Although I originally felt dubious about the large age gap in both couples, the manhwa soon won me over. The age difference is not brushed aside but features as one of the main sources of conflict in the series. One of my favorite scenes occurs when Suk calls out Ha-yeong to go walk in the first snow. Ha-yeong wants to discourage Suk’s determined attempts to woo her since he is much younger than her in age. She tries to squelch the romantic mood by saying that she doesn’t like it because the snow is too thin. She tells Suk that she prefers snow that piles up and crunches under her feet.
Undaunted, Suk reaches down and starts making small mounds of snow with his bare hands. He tells her to walk on the mounds so that it will feel as if the snow has piled up thickly beneath her feet. Ha-yeong reluctantly walks forward and hears the snow crunching at her footsteps. The perspective switches to Suk, who watches Ha-yeong walking towards him and feels incredibly happy.
This horror webcomic finished last summer and developed such a large fanbase that the award-winning director, Kang Woo-suk, acquired the rights to produce a live-action movie adaptation. The movie will be released later this summer, and the trailer can be viewed at the official website.
The story starts with the death of Ryu Mok-hyeong, who left his family in Seoul to live in the country. Upon his death, his long-estranged son, Hae-guk, who has recently divorced from his wife and lost his job, decides to make a new start by moving to the village where his father spent the last years of his life. This news is not welcome to the village’s inhabitants, who try to convince him to return.
Moreover, there seems to be some mystery about his father’s death, as Ryu Mok-hyeong was only 67 and did not appear to die from any illness. The villagers, and in particular, the sinister-looking village foreman, seem bent on discouraging Hae-guk from finding out anything about his father’s life in the village or the circumstances surrounding his death.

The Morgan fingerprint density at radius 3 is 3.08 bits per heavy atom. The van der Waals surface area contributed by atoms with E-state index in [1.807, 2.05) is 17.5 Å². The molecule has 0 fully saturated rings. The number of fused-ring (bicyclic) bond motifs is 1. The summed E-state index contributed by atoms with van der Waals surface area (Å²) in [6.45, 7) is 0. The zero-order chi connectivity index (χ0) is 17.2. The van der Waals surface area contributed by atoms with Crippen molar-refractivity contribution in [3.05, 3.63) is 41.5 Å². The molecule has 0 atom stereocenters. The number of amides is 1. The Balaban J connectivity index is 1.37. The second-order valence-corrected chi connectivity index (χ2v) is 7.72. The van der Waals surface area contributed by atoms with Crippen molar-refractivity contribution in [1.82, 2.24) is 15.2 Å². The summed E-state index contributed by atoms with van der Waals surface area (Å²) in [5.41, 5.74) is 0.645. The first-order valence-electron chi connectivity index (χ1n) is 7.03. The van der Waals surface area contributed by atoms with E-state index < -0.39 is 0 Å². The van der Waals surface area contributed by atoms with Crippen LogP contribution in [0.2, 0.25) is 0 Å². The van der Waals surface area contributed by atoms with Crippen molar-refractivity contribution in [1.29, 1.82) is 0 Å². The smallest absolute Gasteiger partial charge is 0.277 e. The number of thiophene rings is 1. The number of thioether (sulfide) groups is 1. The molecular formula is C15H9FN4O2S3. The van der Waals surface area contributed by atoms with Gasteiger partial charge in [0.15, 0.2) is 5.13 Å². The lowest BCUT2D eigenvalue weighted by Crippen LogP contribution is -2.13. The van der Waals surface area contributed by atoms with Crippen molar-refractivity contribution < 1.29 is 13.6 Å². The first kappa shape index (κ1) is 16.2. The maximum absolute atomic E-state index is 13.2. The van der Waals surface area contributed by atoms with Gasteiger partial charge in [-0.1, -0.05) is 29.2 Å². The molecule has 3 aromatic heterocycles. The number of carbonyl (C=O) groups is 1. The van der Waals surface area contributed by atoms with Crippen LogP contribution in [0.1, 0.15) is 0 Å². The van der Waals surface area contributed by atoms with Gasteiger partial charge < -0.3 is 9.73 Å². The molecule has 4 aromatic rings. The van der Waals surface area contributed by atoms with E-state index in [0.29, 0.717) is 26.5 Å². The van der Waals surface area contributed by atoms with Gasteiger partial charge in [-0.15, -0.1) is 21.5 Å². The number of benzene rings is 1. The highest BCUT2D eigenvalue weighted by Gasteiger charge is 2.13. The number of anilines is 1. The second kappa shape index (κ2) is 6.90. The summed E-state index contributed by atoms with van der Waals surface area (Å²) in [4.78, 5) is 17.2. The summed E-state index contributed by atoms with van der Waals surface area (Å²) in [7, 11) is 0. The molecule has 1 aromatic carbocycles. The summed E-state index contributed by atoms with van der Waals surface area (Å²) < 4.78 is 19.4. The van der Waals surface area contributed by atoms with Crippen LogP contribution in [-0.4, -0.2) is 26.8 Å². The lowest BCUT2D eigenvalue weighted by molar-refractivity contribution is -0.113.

The art is highly stylized and detailed, featuring strong lines on top of a dark and desaturated color scheme. The overall effect is gorgeous and well-suited to the horror genre. In the panel to the left, Hae-guk wakes up to find one of the villagers snooping outside his window, after he had mentioned that he had found a pile of documents belonging to his late father.
* 꼴 or kkol is a word that literally means one’s “look” or “state”. It’s often used in a negative context, e.g. “What a [pitiful] state you’re in!” or “Get out of my sight!” It’s also a pun for “goal”. (↑)
** 아라리 or arari is a Buddhist term coming from the Sanskrit alali. It’s used to mean a wide natural landscape where there is no sign of people. (↑)
*** 장마 or jangma literally translates to “long rain” and refers to the summer monsoon season in Korea. (↑)
Sara K. saysJuly 26, 2010 at 11:32 am
Great article! I’m looking forward to seeing more from you, Hana.
Michelle Smith saysJuly 26, 2010 at 10:15 pm
This was really fascinating. Glad to have you aboard, Hana! I’m especially looking forward to your reviews of untranslated manhwa!
mrkwang(iseetoon) saysJuly 29, 2010 at 10:50 am
I will refer this article again again & again.
eengsu saysSeptember 27, 2010 at 11:42 pm
i love manhwa..so expressive
crazyanimegyrl saysMay 9, 2011 at 8:59 pm
FANTASTIC article! thanks for sharing! :D